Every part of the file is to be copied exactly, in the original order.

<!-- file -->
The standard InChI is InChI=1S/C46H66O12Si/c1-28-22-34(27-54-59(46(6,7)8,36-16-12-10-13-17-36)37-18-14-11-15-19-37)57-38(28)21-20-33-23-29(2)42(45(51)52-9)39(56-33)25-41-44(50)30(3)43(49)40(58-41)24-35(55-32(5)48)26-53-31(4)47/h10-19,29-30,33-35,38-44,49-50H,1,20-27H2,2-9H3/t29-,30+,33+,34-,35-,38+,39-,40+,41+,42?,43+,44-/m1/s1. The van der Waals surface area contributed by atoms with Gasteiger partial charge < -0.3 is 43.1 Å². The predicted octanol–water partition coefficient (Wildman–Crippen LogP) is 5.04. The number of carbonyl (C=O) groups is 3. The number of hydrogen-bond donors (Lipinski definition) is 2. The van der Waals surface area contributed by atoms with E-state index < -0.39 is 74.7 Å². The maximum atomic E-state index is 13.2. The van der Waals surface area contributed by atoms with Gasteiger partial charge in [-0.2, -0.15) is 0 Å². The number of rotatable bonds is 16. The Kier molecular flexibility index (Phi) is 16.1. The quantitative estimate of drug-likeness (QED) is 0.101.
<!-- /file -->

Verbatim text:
The standard InChI is InChI=1S/C46H66O12Si/c1-28-22-34(27-54-59(46(6,7)8,36-16-12-10-13-17-36)37-18-14-11-15-19-37)57-38(28)21-20-33-23-29(2)42(45(51)52-9)39(56-33)25-41-44(50)30(3)43(49)40(58-41)24-35(55-32(5)48)26-53-31(4)47/h10-19,29-30,33-35,38-44,49-50H,1,20-27H2,2-9H3/t29-,30+,33+,34-,35-,38+,39-,40+,41+,42?,43+,44-/m1/s1. The van der Waals surface area contributed by atoms with Gasteiger partial charge < -0.3 is 43.1 Å². The predicted octanol–water partition coefficient (Wildman–Crippen LogP) is 5.04. The number of carbonyl (C=O) groups is 3. The number of hydrogen-bond donors (Lipinski definition) is 2. The van der Waals surface area contributed by atoms with E-state index < -0.39 is 74.7 Å². The maximum atomic E-state index is 13.2. The van der Waals surface area contributed by atoms with Gasteiger partial charge in [-0.2, -0.15) is 0 Å². The number of rotatable bonds is 16. The Kier molecular flexibility index (Phi) is 16.1. The quantitative estimate of drug-likeness (QED) is 0.101.